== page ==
Letter from Edward J. Dent to Ralph Vaughan Williams

Letter No.: 
2 May 1951

[Dear Vaughan Williams]

I am very glad to hear that you are firmly determined to reserve the Pilgrim1 for the theatre and not to allow it to be performed as an oratorio. I agree entirely with everything you say.  I have only seen the last dress rehearsal and the first performance, but I was completely convinced by it as a work for the stage, and I accept your music whole-heartedly, though I dare say you will eventually make alterations such as you yourself suggest.  Newman said it wanted the environment of a cathedral, but I am sure he is quite wrong; that is just what a conventional-minded critic would say.2  I am sure it would be dreadfully boring as an oratorio, and hard pews would make it unbearable!  It does not want a cathedral environment, because Bunyan stands for “pure” religion without the external decorations of a church.  Of course the architectural environment of Covent Garden auditorium is definitely hostile to it, but it is a technical matter of lighting and stage-management to get over that, and I have seen far worse cases of mental and optical conflicts between stage and auditorium - eg. Wozzeck in the old opera house at Berlin, where the huge area of fresh gilding on pilasters and pediments, brilliantly lit up by the light reflected from a hundred music desks in the orchestra, was a horrible foreground to an opera which is all blood and soot both visually and auditively.
I can understand people saying that your music is “undramatic”, but it is the function of the stage to provide action and colour to complete the work as an opera; if it was to be an oratorio it would need much more “operatic” music to supply what could not be presented to the eye.  I did not find that your music ever obstructed the stage, or kept the action waiting; that would have been undramatic.  Hancock kept it moving and understood where to get climaxes; a cathedral conductor probably would not have had the insight for that....
As to your suggested alterations: Vanity Fair would certainly bear enlarging; it is over too soon to make its full effect.  The trouble is that you have a lot of minor characters (Judas, Pilate, etc.) who have very little to sing and are gone before one has realized who they are or what they are talking about.  Boito did the same thing in Nerone (which I saw at Milan - and I have studied the libretto carefully too); he was so soaked in his period that he knew all these characters personally and their complete histories, but on the stage he had only time to give them 4 or 5 bars apiece, sometimes “off” and they were lost in the crowd.  Britten did much the same in Peter Grimes, though good casting and clever production (at Budapest) did much to bring them out more vividly.... Traviata is a similar case; Verdi treated the minor parts (Baron, Marquis, Doctor) very scurvily, but Guthrie at C.G. (on my advice) placed them where they could be well seen and make their effect, besides emphasizing them in dress and make-up.  The stage people could do a lot more to help Vanity Fair; but it certainly would help still more if you could make their parts more individual and give them more time to impress themselves on the audience.  After all, Judas and Pilate are not people everybody knows by sight like Don Quixote or Napoleon, and not people one would expect to meet at a fair - unless one had read Bunyan beforehand.  Most of us have read him in childhood and forgotten details; and I have lost my own copy  - so I was grateful for your gift of a libretto.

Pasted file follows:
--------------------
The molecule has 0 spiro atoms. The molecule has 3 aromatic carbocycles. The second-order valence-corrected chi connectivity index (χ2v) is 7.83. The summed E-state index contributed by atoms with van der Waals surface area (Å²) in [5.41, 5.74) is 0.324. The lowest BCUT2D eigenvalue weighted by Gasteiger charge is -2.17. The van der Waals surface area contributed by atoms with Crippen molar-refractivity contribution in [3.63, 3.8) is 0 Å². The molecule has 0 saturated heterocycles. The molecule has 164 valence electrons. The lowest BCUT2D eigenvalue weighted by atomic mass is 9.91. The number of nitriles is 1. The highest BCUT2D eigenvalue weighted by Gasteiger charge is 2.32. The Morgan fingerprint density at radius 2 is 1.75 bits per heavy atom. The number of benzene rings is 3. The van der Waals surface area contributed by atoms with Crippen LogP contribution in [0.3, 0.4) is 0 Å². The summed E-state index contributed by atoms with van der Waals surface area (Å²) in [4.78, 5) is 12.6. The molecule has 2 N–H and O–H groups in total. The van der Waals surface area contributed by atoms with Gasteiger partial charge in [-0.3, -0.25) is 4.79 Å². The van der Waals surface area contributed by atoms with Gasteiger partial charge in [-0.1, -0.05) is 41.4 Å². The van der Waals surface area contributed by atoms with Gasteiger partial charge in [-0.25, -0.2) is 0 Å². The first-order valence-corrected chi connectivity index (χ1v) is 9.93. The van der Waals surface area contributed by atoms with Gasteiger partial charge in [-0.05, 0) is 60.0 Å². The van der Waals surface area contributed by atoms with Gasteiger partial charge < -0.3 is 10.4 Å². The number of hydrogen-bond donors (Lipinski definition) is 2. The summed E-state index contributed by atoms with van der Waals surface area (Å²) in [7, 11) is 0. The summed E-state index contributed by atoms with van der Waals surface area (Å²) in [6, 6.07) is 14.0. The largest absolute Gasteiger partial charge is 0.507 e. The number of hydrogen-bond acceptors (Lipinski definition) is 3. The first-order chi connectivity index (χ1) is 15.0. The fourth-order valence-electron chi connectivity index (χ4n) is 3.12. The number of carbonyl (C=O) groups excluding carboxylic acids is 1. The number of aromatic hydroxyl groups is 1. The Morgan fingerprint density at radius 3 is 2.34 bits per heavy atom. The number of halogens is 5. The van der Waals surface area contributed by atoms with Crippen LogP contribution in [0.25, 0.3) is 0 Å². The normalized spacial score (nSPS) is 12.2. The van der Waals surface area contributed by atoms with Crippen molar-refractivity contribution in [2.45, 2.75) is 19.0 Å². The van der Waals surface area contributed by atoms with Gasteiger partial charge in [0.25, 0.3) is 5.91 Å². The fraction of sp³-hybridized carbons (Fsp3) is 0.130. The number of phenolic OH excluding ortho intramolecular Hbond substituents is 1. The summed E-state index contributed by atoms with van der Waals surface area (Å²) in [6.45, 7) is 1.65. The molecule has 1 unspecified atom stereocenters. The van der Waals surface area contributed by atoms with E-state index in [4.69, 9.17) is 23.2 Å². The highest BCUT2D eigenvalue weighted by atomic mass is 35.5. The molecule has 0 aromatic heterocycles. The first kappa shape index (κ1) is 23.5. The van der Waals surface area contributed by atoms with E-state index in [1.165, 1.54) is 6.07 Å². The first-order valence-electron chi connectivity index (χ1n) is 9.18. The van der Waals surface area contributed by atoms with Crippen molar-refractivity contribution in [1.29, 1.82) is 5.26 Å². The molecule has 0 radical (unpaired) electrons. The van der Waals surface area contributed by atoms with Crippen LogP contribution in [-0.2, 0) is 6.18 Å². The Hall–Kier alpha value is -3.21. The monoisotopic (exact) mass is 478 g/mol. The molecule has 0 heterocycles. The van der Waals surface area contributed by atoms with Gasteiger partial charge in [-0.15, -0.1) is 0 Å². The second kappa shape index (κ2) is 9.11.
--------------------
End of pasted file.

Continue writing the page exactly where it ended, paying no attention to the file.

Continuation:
I can't form a judgment on the Apollyon scene if so much of the music was cut; it certainly did not come off very well. I expect your own idea of the gigantic shadow was far better, and I should have thought it was not impossible to carry out.
Designer and producer certainly had a new and strange problem to tackle, so I must not be unkind to them.  Nobody could enter completely into your music and your idea until they were saturated with it and knew it as a complete whole (as Hancock of course did); and non-musicians would be so distracted by their own technical problems at rehearsals that they could only grasp the music vaguely.  I had the impression that they just did all the most obvious things which, though not positively wrong, were just rather inadequate and unimaginative.  With a well-known opera they would not have had that difficulty; they would have seen stock performances and said to themselves “Well, I can do better than that if I get the chance”.  But with this work - it is only now that it is actually on the stage that they can go into the auditorium and watch it all comfortably and then begin to see how much better they could do the job if they could start all over again.  I expect it will not be possible to make drastic alterations now, but it ought to be possible to re-study the opera and re-plan the stage pretty completely next season or next year.  And if they are willing, there is probably a good deal that can be done now and bit by bit, without any great expenditure of money, time or labour, but with a good deal of expenditure of ingenuity on the part of designer and producer.  I hope they won't refuse to do that.
Anyway, the music is safe enough, and the stage presentation not disastrous, but workable and respectable enough to carry it through, though not as good as it ought to be.  The singers and orchestra will all improve steadily as the performances go on and even at the first performance, they gave the impression of being completely “convinced” of their parts.'

1. Pilgrim's Progress. This letter is a response to VWL2220.
2. Ernest Newman

General notes: 

Printed in Catalogue of Works, pp.209-211. To be checked against original when located.

Kennedy, Works of Vaughan Williams, p.209-211
Original database number: